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Discussion Question #1

Whatever you been diagnosed with that may lead to a surgical procedure (ex, appendix removed, or a quadruple bypass), any surgical procedure is a serious matter. The last thing anyone wants to hear following a surgery is that an error occurred.  But does that automatically mean your surgeon committed medical malpractice? Not necessarily.  Surgical malpractice is an act of negligence upon a patient by a surgeon, surgical nurse, anesthesiologist, surgical instrument tech or other medical staff involved in a surgical procedure. It occurs when a medical professional act in a manner which “deviates from the standard of care in the medical community.”

At the national level, our country is distinguished for its patchwork of medical care subsystems that can require patients to bounce around in a complex maze of providers as they seek effective and affordable care. Because of increased production demands, providers may be expected to give care in suboptimal working conditions, with decreased staff, and a shortage of physicians, which leads to fatigue and burnout. It should be no surprise that PAEs that harm patients are frighteningly common in this highly technical, rapidly changing, and poorly integrated industry. The picture is further complicated by a lack of transparency and limited accountability for errors that harm patients [2,3]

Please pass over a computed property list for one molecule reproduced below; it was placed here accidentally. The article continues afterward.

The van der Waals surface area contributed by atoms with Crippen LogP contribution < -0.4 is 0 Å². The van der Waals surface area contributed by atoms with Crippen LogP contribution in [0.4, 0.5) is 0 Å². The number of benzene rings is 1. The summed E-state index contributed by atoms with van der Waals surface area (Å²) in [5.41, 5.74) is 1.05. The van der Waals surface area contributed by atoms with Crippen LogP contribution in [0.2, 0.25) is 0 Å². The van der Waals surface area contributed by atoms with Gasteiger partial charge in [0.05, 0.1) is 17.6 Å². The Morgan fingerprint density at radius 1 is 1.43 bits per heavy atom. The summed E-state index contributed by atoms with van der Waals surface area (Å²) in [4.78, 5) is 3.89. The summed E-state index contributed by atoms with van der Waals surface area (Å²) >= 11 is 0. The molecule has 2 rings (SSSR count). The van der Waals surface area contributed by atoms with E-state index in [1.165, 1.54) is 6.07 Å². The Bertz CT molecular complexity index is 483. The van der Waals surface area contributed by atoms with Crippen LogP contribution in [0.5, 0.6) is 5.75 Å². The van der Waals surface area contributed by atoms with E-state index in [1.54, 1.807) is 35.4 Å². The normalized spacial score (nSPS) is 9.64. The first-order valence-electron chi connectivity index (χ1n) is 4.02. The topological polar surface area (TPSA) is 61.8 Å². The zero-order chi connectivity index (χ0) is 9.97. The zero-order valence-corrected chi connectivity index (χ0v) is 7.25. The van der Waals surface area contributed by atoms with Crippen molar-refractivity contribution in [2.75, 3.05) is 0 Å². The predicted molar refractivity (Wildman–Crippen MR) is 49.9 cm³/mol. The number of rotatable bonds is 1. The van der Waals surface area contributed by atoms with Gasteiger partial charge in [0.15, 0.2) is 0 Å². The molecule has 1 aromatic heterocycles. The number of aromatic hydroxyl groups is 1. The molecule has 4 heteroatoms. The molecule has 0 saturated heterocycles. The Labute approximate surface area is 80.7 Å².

Most of surgical procedures performed each day in the United States are uneventful. Technology has helped minimize errors and improve patient recovery. Sometimes, however, some surgical procedures still go wrong, resulting in further harm to the patient. I manage a surgical instrument department in a hospital. Surgical instrument technicians (belonging to the sterile processing department or surgical technologists’ department) are part of allied professionals and work as part of an operations team in a health care organization. The department plays an essential role in patient safety as well as infection control. Sterile processing technicians operate the sterilizing equipment such as the autoclave that sterilizes instruments, equipment, etc. The technicians in the department must obey all hospital policies and are responsible for arranging the surgical equipment in the operating room. They must check, assemble, and adjust all medical tools to ensure that they are all functioning properly before the surgery begins. They must make sure all tools and equipment have been decontaminated and that the area is completely sterile before and after procedures.